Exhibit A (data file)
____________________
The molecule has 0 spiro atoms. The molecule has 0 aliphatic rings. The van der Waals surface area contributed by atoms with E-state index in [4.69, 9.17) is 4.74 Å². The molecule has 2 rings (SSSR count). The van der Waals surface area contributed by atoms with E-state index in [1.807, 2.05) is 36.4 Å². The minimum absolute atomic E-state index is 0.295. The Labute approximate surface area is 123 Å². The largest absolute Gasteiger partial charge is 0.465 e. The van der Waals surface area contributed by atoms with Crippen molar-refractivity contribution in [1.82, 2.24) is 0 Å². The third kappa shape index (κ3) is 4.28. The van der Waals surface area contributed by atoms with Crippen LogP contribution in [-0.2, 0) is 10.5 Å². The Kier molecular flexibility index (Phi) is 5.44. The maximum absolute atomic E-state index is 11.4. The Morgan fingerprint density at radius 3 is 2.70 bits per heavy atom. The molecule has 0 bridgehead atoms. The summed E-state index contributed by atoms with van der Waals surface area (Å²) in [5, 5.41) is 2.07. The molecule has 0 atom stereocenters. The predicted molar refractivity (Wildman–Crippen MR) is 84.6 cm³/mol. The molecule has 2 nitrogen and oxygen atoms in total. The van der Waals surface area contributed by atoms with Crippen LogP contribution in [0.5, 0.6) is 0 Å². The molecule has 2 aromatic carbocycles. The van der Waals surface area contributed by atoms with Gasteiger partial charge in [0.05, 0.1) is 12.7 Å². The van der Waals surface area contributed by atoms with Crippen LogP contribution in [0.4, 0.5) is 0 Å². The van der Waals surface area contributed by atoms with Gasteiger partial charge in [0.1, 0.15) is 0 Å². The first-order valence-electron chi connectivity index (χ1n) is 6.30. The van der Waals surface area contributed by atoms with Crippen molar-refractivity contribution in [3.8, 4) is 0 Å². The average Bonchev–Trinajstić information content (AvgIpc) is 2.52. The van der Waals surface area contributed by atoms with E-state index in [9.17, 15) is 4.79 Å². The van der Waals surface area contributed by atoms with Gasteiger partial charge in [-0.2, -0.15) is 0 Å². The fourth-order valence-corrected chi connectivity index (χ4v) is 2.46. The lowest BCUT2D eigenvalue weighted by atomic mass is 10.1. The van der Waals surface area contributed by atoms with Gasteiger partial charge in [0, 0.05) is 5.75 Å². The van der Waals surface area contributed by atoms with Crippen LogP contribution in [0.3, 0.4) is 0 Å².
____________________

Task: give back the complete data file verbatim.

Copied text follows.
The molecule has 0 spiro atoms. The molecule has 0 aliphatic rings. The van der Waals surface area contributed by atoms with E-state index in [4.69, 9.17) is 4.74 Å². The molecule has 2 rings (SSSR count). The van der Waals surface area contributed by atoms with E-state index in [1.807, 2.05) is 36.4 Å². The minimum absolute atomic E-state index is 0.295. The Labute approximate surface area is 123 Å². The largest absolute Gasteiger partial charge is 0.465 e. The van der Waals surface area contributed by atoms with Crippen molar-refractivity contribution in [1.82, 2.24) is 0 Å². The third kappa shape index (κ3) is 4.28. The van der Waals surface area contributed by atoms with Crippen LogP contribution in [-0.2, 0) is 10.5 Å². The Kier molecular flexibility index (Phi) is 5.44. The maximum absolute atomic E-state index is 11.4. The Morgan fingerprint density at radius 3 is 2.70 bits per heavy atom. The molecule has 0 bridgehead atoms. The summed E-state index contributed by atoms with van der Waals surface area (Å²) in [5, 5.41) is 2.07. The molecule has 0 atom stereocenters. The predicted molar refractivity (Wildman–Crippen MR) is 84.6 cm³/mol. The molecule has 2 nitrogen and oxygen atoms in total. The van der Waals surface area contributed by atoms with Crippen LogP contribution in [0.5, 0.6) is 0 Å². The molecule has 2 aromatic carbocycles. The van der Waals surface area contributed by atoms with Gasteiger partial charge in [0.05, 0.1) is 12.7 Å². The van der Waals surface area contributed by atoms with Crippen LogP contribution in [0.4, 0.5) is 0 Å². The van der Waals surface area contributed by atoms with Gasteiger partial charge in [0.1, 0.15) is 0 Å². The first-order valence-electron chi connectivity index (χ1n) is 6.30. The van der Waals surface area contributed by atoms with Crippen molar-refractivity contribution in [3.8, 4) is 0 Å². The average Bonchev–Trinajstić information content (AvgIpc) is 2.52. The van der Waals surface area contributed by atoms with E-state index in [9.17, 15) is 4.79 Å². The van der Waals surface area contributed by atoms with Gasteiger partial charge in [-0.2, -0.15) is 0 Å². The fourth-order valence-corrected chi connectivity index (χ4v) is 2.46. The lowest BCUT2D eigenvalue weighted by atomic mass is 10.1. The van der Waals surface area contributed by atoms with Gasteiger partial charge in [0, 0.05) is 5.75 Å². The van der Waals surface area contributed by atoms with Crippen LogP contribution in [0.3, 0.4) is 0 Å².